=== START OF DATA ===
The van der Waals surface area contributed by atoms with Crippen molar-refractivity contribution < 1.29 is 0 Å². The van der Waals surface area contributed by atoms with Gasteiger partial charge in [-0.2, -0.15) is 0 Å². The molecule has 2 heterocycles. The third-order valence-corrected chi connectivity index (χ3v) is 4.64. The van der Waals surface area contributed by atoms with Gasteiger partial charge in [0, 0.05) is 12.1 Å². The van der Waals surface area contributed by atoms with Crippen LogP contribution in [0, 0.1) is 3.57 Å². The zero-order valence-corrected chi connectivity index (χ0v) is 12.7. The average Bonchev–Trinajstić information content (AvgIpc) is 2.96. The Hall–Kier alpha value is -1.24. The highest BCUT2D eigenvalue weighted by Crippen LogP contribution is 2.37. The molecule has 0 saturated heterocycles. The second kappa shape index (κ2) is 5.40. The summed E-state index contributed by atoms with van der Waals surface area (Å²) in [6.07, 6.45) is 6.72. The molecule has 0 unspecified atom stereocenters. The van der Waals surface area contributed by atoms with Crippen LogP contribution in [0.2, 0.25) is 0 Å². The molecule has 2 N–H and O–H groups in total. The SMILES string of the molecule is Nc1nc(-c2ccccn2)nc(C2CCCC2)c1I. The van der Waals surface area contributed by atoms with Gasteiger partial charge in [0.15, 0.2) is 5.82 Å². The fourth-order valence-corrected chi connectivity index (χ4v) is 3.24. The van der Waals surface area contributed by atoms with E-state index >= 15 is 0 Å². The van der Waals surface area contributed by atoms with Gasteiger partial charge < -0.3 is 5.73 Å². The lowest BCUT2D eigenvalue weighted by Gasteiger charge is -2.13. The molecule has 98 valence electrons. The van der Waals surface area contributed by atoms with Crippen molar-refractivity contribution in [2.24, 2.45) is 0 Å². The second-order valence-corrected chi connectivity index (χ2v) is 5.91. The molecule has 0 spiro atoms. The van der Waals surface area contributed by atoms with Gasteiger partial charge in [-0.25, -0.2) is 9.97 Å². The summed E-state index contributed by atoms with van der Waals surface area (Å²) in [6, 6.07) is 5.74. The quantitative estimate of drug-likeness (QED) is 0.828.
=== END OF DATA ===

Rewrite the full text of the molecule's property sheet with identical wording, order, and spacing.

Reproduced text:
The van der Waals surface area contributed by atoms with Crippen molar-refractivity contribution < 1.29 is 0 Å². The van der Waals surface area contributed by atoms with Gasteiger partial charge in [-0.2, -0.15) is 0 Å². The molecule has 2 heterocycles. The third-order valence-corrected chi connectivity index (χ3v) is 4.64. The van der Waals surface area contributed by atoms with Gasteiger partial charge in [0, 0.05) is 12.1 Å². The van der Waals surface area contributed by atoms with Crippen LogP contribution in [0, 0.1) is 3.57 Å². The zero-order valence-corrected chi connectivity index (χ0v) is 12.7. The average Bonchev–Trinajstić information content (AvgIpc) is 2.96. The Hall–Kier alpha value is -1.24. The highest BCUT2D eigenvalue weighted by Crippen LogP contribution is 2.37. The molecule has 0 saturated heterocycles. The second kappa shape index (κ2) is 5.40. The summed E-state index contributed by atoms with van der Waals surface area (Å²) in [6.07, 6.45) is 6.72. The molecule has 0 unspecified atom stereocenters. The van der Waals surface area contributed by atoms with Crippen LogP contribution in [0.2, 0.25) is 0 Å². The molecule has 2 N–H and O–H groups in total. The SMILES string of the molecule is Nc1nc(-c2ccccn2)nc(C2CCCC2)c1I. The van der Waals surface area contributed by atoms with Gasteiger partial charge in [0.15, 0.2) is 5.82 Å². The fourth-order valence-corrected chi connectivity index (χ4v) is 3.24. The van der Waals surface area contributed by atoms with E-state index >= 15 is 0 Å². The van der Waals surface area contributed by atoms with Gasteiger partial charge < -0.3 is 5.73 Å². The lowest BCUT2D eigenvalue weighted by Gasteiger charge is -2.13. The molecule has 98 valence electrons. The van der Waals surface area contributed by atoms with Crippen molar-refractivity contribution in [2.24, 2.45) is 0 Å². The second-order valence-corrected chi connectivity index (χ2v) is 5.91. The molecule has 0 spiro atoms. The van der Waals surface area contributed by atoms with Gasteiger partial charge in [-0.25, -0.2) is 9.97 Å². The summed E-state index contributed by atoms with van der Waals surface area (Å²) in [6, 6.07) is 5.74. The quantitative estimate of drug-likeness (QED) is 0.828.